Normal nail trimming takes place with specialty trimmers that leave a rather sharp edge on the nail initially, which will dull down as the dog walks and smooths them over. The groomer may file these down if they are dangerously sharp. This sharp edge can be a bit of hazard if you have a dog who likes to jump!


nail grind


I’m sure you’ve seen some of the “As seen on TV” ads for nail grinders, and our groomers use a line of Dremel grinders that they love. Grinding nails can be a bit less traumatic for the dog,  and the nail ends up a nice soft rounded shape versus a sharp edge from the trimmers.  A grind can result in a closer trim, with a smooth tip that can be a huge benefit if you have children or elderly at home that may end up getting scratched from a sharp edge.


Grinding isn’t difficult, but it may take a bit of practice to make it perfect, and our groomers have lots of practice and a steady hand!


IMG_20130928_155207_262Another thing we see is called “toe splaying” when the nails are so long that the dog’s foot is starting to deform to accommodate the nails. This can be very uncomfortable to the dogs, and sometimes the nails may actual grow into the nail pads causing infection. Some dogs may start having a pronounced limp due to nail issues that are being overlooked. Some breeds are a bit more prone to this than others, bulldogs and basset hounds come to my immediate mind due to their anatomy.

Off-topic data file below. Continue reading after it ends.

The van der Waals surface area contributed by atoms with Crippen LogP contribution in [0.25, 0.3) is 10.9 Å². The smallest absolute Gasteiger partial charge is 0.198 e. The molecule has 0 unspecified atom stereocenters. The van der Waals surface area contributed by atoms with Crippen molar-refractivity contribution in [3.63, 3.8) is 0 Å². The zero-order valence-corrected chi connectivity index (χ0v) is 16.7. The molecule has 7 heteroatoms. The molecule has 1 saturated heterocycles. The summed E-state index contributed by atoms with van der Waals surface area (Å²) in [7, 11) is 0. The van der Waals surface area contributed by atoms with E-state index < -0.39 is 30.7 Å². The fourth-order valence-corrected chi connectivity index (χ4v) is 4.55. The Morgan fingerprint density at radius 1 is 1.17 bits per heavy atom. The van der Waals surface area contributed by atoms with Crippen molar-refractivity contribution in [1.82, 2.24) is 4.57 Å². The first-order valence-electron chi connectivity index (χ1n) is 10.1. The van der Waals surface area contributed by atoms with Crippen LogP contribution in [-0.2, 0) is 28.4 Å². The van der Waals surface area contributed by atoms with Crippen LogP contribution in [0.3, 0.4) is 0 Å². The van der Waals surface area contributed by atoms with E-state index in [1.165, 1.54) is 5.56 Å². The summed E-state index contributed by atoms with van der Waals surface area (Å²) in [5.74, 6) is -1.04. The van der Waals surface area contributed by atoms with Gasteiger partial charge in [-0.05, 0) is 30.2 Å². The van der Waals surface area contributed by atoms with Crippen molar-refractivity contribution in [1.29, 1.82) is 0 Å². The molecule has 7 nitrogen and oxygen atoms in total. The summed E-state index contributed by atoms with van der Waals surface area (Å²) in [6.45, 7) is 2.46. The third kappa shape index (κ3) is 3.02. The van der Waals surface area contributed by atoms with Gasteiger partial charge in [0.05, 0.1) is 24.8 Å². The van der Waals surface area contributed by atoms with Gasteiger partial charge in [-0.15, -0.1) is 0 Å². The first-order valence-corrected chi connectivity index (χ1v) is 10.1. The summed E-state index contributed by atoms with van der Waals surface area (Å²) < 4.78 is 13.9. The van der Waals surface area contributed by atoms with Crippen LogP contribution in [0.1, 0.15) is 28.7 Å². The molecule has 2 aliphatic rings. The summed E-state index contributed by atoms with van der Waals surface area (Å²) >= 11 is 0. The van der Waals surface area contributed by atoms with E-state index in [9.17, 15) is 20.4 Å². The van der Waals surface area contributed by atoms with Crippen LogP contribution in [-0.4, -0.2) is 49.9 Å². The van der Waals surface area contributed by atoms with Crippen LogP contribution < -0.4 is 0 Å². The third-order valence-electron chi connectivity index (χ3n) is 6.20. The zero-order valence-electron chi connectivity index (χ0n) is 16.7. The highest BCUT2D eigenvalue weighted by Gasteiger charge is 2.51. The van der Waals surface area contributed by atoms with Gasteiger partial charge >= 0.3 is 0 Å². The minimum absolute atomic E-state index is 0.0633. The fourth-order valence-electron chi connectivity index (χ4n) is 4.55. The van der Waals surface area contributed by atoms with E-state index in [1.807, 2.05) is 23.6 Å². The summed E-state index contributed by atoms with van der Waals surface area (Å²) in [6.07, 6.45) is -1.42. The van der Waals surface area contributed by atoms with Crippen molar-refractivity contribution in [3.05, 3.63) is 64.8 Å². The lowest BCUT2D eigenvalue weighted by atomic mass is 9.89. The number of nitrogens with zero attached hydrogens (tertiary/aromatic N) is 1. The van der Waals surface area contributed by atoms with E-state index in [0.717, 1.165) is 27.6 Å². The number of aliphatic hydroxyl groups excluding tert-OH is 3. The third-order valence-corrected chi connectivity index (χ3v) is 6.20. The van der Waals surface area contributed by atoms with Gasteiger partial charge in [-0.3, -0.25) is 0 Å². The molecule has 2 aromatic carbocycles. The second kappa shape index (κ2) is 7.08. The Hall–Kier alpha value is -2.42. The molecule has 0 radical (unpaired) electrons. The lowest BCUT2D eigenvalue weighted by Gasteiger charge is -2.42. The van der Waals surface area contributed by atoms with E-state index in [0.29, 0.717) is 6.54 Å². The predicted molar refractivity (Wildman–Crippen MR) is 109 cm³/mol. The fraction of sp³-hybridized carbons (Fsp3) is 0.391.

Even nails this long can be fixed with a few trips to your groomer. A small trim every two weeks can correct any issues you are facing due to long nails. If the groomer finds the nail embedded in the pad of the feet, they will contact you as you will likely need to keep it clean once trimmed or see your Vet for care if it is infected and needs medication. One of the most common nails we see this severity on is the dewclaw.

If your dog plays at dog parks, or even here at Suite Paws in daycare, long nails can be dangerous as it can lead to a possible nail breaking while they jump and run.